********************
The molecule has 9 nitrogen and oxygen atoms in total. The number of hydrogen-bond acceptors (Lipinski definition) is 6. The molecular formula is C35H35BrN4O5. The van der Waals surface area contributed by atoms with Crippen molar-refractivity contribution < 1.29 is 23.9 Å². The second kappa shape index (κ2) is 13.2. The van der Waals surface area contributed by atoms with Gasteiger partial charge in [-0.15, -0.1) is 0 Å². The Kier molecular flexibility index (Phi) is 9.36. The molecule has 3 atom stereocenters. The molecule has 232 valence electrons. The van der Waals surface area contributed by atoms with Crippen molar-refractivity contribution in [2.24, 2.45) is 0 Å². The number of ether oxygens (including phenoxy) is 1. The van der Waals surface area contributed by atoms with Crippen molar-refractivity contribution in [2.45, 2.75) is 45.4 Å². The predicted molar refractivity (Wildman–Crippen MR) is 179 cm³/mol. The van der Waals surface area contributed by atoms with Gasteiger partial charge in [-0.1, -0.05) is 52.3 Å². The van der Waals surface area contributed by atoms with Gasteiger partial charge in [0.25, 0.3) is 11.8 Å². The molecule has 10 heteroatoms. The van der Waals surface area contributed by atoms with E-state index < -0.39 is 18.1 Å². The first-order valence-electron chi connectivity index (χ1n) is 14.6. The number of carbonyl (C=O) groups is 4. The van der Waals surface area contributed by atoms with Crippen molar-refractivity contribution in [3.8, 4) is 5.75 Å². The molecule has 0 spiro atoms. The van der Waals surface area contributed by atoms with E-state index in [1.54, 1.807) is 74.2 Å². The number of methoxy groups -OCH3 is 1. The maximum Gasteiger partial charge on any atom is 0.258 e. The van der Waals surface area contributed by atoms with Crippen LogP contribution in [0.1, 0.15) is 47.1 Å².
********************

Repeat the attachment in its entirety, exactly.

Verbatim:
The molecule has 9 nitrogen and oxygen atoms in total. The number of hydrogen-bond acceptors (Lipinski definition) is 6. The molecular formula is C35H35BrN4O5. The van der Waals surface area contributed by atoms with Crippen molar-refractivity contribution < 1.29 is 23.9 Å². The second kappa shape index (κ2) is 13.2. The van der Waals surface area contributed by atoms with Gasteiger partial charge in [-0.15, -0.1) is 0 Å². The Kier molecular flexibility index (Phi) is 9.36. The molecule has 3 atom stereocenters. The molecule has 232 valence electrons. The van der Waals surface area contributed by atoms with Crippen molar-refractivity contribution in [2.24, 2.45) is 0 Å². The number of ether oxygens (including phenoxy) is 1. The van der Waals surface area contributed by atoms with Crippen molar-refractivity contribution in [2.45, 2.75) is 45.4 Å². The predicted molar refractivity (Wildman–Crippen MR) is 179 cm³/mol. The van der Waals surface area contributed by atoms with Gasteiger partial charge in [-0.1, -0.05) is 52.3 Å². The van der Waals surface area contributed by atoms with Gasteiger partial charge in [0.25, 0.3) is 11.8 Å². The molecule has 10 heteroatoms. The van der Waals surface area contributed by atoms with E-state index < -0.39 is 18.1 Å². The first-order valence-electron chi connectivity index (χ1n) is 14.6. The number of carbonyl (C=O) groups is 4. The van der Waals surface area contributed by atoms with Crippen molar-refractivity contribution in [3.8, 4) is 5.75 Å². The molecule has 0 spiro atoms. The van der Waals surface area contributed by atoms with E-state index in [1.54, 1.807) is 74.2 Å². The number of methoxy groups -OCH3 is 1. The maximum Gasteiger partial charge on any atom is 0.258 e. The van der Waals surface area contributed by atoms with Crippen LogP contribution in [0.1, 0.15) is 47.1 Å².